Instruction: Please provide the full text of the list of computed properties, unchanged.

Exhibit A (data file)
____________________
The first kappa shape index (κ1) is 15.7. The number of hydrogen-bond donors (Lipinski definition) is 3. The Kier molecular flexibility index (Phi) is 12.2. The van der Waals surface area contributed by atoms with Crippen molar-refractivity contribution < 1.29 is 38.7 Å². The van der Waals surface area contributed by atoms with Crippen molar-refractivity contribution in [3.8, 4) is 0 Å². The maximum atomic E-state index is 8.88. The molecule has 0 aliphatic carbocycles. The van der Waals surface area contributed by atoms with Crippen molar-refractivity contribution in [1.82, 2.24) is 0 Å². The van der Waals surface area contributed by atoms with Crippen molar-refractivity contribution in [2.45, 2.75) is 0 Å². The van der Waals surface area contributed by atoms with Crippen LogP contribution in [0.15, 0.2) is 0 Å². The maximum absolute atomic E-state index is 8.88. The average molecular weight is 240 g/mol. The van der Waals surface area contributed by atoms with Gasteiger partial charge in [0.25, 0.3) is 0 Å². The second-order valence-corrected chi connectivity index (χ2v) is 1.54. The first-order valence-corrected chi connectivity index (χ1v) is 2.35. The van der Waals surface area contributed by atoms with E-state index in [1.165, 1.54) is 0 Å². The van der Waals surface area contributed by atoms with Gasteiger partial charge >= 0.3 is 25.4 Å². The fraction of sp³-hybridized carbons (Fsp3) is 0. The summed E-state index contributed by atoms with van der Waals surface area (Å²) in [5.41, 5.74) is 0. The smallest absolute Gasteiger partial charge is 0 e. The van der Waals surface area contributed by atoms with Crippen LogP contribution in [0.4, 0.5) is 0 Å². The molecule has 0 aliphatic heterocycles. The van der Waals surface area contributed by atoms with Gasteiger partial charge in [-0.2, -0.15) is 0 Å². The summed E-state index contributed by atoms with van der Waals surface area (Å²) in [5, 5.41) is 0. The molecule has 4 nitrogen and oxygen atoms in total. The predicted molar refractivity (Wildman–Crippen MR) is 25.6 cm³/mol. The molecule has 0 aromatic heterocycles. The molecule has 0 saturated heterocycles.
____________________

The first kappa shape index (κ1) is 15.7. The number of hydrogen-bond donors (Lipinski definition) is 3. The Kier molecular flexibility index (Phi) is 12.2. The van der Waals surface area contributed by atoms with Crippen molar-refractivity contribution < 1.29 is 38.7 Å². The van der Waals surface area contributed by atoms with Crippen molar-refractivity contribution in [3.8, 4) is 0 Å². The maximum atomic E-state index is 8.88. The molecule has 0 aliphatic carbocycles. The van der Waals surface area contributed by atoms with Crippen molar-refractivity contribution in [1.82, 2.24) is 0 Å². The van der Waals surface area contributed by atoms with Crippen molar-refractivity contribution in [2.45, 2.75) is 0 Å². The van der Waals surface area contributed by atoms with Crippen LogP contribution in [0.15, 0.2) is 0 Å². The maximum absolute atomic E-state index is 8.88. The average molecular weight is 240 g/mol. The van der Waals surface area contributed by atoms with Gasteiger partial charge in [0.25, 0.3) is 0 Å². The second-order valence-corrected chi connectivity index (χ2v) is 1.54. The first-order valence-corrected chi connectivity index (χ1v) is 2.35. The van der Waals surface area contributed by atoms with E-state index in [1.165, 1.54) is 0 Å². The van der Waals surface area contributed by atoms with Gasteiger partial charge >= 0.3 is 25.4 Å². The fraction of sp³-hybridized carbons (Fsp3) is 0. The summed E-state index contributed by atoms with van der Waals surface area (Å²) in [5.41, 5.74) is 0. The smallest absolute Gasteiger partial charge is 0 e. The van der Waals surface area contributed by atoms with Crippen LogP contribution in [0.4, 0.5) is 0 Å². The molecule has 0 aliphatic heterocycles. The van der Waals surface area contributed by atoms with Gasteiger partial charge in [-0.2, -0.15) is 0 Å². The summed E-state index contributed by atoms with van der Waals surface area (Å²) in [5, 5.41) is 0. The molecule has 4 nitrogen and oxygen atoms in total. The predicted molar refractivity (Wildman–Crippen MR) is 25.6 cm³/mol. The molecule has 0 aromatic heterocycles. The molecule has 0 saturated heterocycles.